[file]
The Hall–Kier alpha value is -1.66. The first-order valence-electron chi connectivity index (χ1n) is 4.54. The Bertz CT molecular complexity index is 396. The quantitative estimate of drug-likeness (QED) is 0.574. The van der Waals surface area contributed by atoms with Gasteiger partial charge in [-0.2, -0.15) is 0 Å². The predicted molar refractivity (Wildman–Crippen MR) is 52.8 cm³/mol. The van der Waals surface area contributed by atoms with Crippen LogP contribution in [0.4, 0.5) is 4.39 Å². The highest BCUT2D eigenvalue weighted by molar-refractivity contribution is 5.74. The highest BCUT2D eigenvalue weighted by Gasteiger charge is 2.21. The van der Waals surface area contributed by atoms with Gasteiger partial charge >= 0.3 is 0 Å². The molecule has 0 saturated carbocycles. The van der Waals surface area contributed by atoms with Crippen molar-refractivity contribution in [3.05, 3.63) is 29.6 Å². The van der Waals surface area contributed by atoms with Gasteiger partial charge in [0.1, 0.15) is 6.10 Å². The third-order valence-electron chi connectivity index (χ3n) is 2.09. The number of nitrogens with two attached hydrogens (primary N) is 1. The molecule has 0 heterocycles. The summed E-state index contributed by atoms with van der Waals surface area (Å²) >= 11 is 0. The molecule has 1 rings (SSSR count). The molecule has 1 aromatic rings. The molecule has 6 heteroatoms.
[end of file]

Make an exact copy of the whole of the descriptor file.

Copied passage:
The Hall–Kier alpha value is -1.66. The first-order valence-electron chi connectivity index (χ1n) is 4.54. The Bertz CT molecular complexity index is 396. The quantitative estimate of drug-likeness (QED) is 0.574. The van der Waals surface area contributed by atoms with Gasteiger partial charge in [-0.2, -0.15) is 0 Å². The predicted molar refractivity (Wildman–Crippen MR) is 52.8 cm³/mol. The van der Waals surface area contributed by atoms with Crippen LogP contribution in [0.4, 0.5) is 4.39 Å². The highest BCUT2D eigenvalue weighted by molar-refractivity contribution is 5.74. The highest BCUT2D eigenvalue weighted by Gasteiger charge is 2.21. The van der Waals surface area contributed by atoms with Gasteiger partial charge >= 0.3 is 0 Å². The molecule has 0 saturated carbocycles. The van der Waals surface area contributed by atoms with Crippen molar-refractivity contribution in [3.05, 3.63) is 29.6 Å². The van der Waals surface area contributed by atoms with Gasteiger partial charge in [0.1, 0.15) is 6.10 Å². The third-order valence-electron chi connectivity index (χ3n) is 2.09. The number of nitrogens with two attached hydrogens (primary N) is 1. The molecule has 0 heterocycles. The summed E-state index contributed by atoms with van der Waals surface area (Å²) >= 11 is 0. The molecule has 1 rings (SSSR count). The molecule has 1 aromatic rings. The molecule has 6 heteroatoms.